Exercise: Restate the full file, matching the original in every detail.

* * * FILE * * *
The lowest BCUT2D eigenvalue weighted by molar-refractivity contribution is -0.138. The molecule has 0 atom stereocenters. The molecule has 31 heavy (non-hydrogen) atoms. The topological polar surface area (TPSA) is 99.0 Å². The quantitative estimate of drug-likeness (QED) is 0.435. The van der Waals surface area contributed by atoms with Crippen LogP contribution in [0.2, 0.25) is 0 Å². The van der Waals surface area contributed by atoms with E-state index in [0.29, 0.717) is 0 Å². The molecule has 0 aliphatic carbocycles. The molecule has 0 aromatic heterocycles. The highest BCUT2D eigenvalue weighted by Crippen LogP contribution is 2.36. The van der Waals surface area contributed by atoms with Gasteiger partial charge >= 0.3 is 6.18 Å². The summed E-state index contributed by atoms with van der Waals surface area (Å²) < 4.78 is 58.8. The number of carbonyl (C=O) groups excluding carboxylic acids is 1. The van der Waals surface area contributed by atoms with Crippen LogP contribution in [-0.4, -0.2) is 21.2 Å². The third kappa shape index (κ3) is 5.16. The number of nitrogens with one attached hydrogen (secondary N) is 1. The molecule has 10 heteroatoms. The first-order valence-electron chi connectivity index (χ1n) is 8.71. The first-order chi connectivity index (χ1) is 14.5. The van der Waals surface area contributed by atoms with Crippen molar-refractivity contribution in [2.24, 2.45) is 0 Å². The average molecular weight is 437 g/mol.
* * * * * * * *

The lowest BCUT2D eigenvalue weighted by molar-refractivity contribution is -0.138. The molecule has 0 atom stereocenters. The molecule has 31 heavy (non-hydrogen) atoms. The topological polar surface area (TPSA) is 99.0 Å². The quantitative estimate of drug-likeness (QED) is 0.435. The van der Waals surface area contributed by atoms with Crippen LogP contribution in [0.2, 0.25) is 0 Å². The van der Waals surface area contributed by atoms with E-state index in [0.29, 0.717) is 0 Å². The molecule has 0 aliphatic carbocycles. The molecule has 0 aromatic heterocycles. The highest BCUT2D eigenvalue weighted by Crippen LogP contribution is 2.36. The van der Waals surface area contributed by atoms with Gasteiger partial charge >= 0.3 is 6.18 Å². The summed E-state index contributed by atoms with van der Waals surface area (Å²) < 4.78 is 58.8. The number of carbonyl (C=O) groups excluding carboxylic acids is 1. The van der Waals surface area contributed by atoms with Crippen LogP contribution in [-0.4, -0.2) is 21.2 Å². The third kappa shape index (κ3) is 5.16. The number of nitrogens with one attached hydrogen (secondary N) is 1. The molecule has 10 heteroatoms. The first-order valence-electron chi connectivity index (χ1n) is 8.71. The first-order chi connectivity index (χ1) is 14.5. The van der Waals surface area contributed by atoms with Crippen molar-refractivity contribution in [2.24, 2.45) is 0 Å². The average molecular weight is 437 g/mol.